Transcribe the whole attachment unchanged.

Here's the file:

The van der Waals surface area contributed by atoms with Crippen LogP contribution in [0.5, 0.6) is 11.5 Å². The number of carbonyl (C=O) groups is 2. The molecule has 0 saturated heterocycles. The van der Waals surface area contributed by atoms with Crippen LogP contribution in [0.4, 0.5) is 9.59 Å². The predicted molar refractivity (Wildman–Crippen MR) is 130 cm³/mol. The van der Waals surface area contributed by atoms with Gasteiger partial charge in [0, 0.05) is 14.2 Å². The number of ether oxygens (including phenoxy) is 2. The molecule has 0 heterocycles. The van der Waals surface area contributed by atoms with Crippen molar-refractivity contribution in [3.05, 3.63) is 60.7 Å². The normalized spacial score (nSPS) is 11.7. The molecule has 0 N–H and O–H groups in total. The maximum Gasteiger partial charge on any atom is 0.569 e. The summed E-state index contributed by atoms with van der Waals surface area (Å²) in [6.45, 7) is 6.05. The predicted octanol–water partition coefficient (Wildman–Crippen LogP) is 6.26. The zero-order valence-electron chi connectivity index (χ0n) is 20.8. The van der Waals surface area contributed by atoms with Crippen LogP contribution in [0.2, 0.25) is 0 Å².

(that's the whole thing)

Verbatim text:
The van der Waals surface area contributed by atoms with Crippen LogP contribution in [0.5, 0.6) is 11.5 Å². The number of carbonyl (C=O) groups is 2. The molecule has 0 saturated heterocycles. The van der Waals surface area contributed by atoms with Crippen LogP contribution in [0.4, 0.5) is 9.59 Å². The predicted molar refractivity (Wildman–Crippen MR) is 130 cm³/mol. The van der Waals surface area contributed by atoms with Gasteiger partial charge in [0, 0.05) is 14.2 Å². The number of ether oxygens (including phenoxy) is 2. The molecule has 0 heterocycles. The van der Waals surface area contributed by atoms with Crippen molar-refractivity contribution in [3.05, 3.63) is 60.7 Å². The normalized spacial score (nSPS) is 11.7. The molecule has 0 N–H and O–H groups in total. The maximum Gasteiger partial charge on any atom is 0.569 e. The summed E-state index contributed by atoms with van der Waals surface area (Å²) in [6.45, 7) is 6.05. The predicted octanol–water partition coefficient (Wildman–Crippen LogP) is 6.26. The zero-order valence-electron chi connectivity index (χ0n) is 20.8. The van der Waals surface area contributed by atoms with Crippen LogP contribution in [0.2, 0.25) is 0 Å².